A Song For A Barbarian Reed Pipe Analysis

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During the chaos of their perilous journey to America, compounded by the discrimination and dehumanization faced upon arriving at Angel Island, the wives of Chinese immigrants more often than not became a memory of the world these men were leaving behind. American policymakers dictated, “In 1884, a California court interpreted the 1882 Exclusion Act to mean that Chinese immigrants could not send for their wives. As a result, families were separated for years, or even decades.” (AAIJ). This law would not be repealed until 1943, before the husband of Brave Orchid’s sister, Moon Orchid would travel to America with the hopes of becoming a surgeon. Moon Orchid, unable to immigrate is left in Hong Kong for over thirty years where she grows old raising …show more content…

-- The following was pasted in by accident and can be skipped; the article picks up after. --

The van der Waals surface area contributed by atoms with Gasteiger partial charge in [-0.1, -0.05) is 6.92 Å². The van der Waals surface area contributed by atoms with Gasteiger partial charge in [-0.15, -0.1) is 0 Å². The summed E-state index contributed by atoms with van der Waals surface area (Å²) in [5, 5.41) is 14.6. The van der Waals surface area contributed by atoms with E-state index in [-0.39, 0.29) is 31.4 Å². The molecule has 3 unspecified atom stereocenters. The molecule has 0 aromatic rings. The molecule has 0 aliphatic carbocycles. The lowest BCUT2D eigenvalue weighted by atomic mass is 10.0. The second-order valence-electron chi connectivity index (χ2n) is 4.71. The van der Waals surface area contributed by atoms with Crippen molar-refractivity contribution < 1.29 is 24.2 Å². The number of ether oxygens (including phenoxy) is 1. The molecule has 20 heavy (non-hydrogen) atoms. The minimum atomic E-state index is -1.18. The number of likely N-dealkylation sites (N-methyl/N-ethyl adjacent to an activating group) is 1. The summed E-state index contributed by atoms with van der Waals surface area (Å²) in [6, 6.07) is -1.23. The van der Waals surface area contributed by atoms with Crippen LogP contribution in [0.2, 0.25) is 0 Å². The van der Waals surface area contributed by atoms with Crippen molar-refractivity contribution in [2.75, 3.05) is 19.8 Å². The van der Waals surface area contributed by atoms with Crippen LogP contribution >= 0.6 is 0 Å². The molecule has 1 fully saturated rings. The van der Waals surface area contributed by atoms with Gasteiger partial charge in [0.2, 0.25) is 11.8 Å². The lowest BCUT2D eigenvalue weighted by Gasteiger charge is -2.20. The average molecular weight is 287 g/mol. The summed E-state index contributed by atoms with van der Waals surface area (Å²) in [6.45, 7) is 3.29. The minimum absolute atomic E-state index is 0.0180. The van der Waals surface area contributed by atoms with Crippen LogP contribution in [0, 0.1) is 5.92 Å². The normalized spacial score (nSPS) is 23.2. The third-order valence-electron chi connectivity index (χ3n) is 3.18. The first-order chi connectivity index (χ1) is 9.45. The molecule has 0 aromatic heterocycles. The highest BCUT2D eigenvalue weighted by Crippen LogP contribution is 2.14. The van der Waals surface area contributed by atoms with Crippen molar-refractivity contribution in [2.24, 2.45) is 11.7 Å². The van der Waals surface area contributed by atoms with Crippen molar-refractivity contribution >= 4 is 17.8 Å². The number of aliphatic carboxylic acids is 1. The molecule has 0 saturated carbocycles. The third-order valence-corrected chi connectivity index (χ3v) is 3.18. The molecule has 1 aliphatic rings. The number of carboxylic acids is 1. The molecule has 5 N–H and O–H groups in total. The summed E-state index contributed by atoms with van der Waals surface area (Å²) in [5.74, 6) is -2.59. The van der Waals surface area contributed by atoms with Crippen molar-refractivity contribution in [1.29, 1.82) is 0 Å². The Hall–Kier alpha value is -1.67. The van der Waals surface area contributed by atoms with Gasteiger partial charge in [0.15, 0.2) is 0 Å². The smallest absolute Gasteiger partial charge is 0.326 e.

Through her This progression from a narrative voice that expresses a dichotomy between cultures, to a more complex blend of form of autobiography signifies an exercise in catharsis the author utilizes to deescalate the tension between herself and her mother. Kingston displays in a “A Song for A Barbarian Reed Pipe, a story of a displaced mother raising her children in a culture and language different than that of her homeland when she begins, “Here is a story my mother told me, not when I was young, but recently, when I told her I also talk story.” (Kingston 206). Being the focus of the story, character Ts’ai Yen represents the plight of both the reality and collective fiction of the author when she begins to sing her own song amidst the alien rituals of the barbarian people. Although Ts’ai’s, “words seemed to be Chinese,” a language and culture equally as exoitc the barbarians as their customs were at first to their captive, “the barbarians understood their sadness and anger.” (Kingston 209). The collective conscious of immigrant peoples, especially that of Chinese Americans seeking access to the promise of America must never be overlooked when examining an individual’s motivations and habits. Kingston’s insatiable desire for acceptance in the eyes of her mother presents a conflict of identity the author admits plague’s her development as she comes of age in America. Hunsaker chronicles this conundrum with succinct clarity when he postulates, “no matter how eager children may be to consent to change, their fortunes are inseparable from the legacy of their parents. (Hunsaker 458). No matter how hard she may try, Kingston will never be able to shed her skin and assume an identity that is not blemished by the experiences of her ancestors. Although Kingston may share

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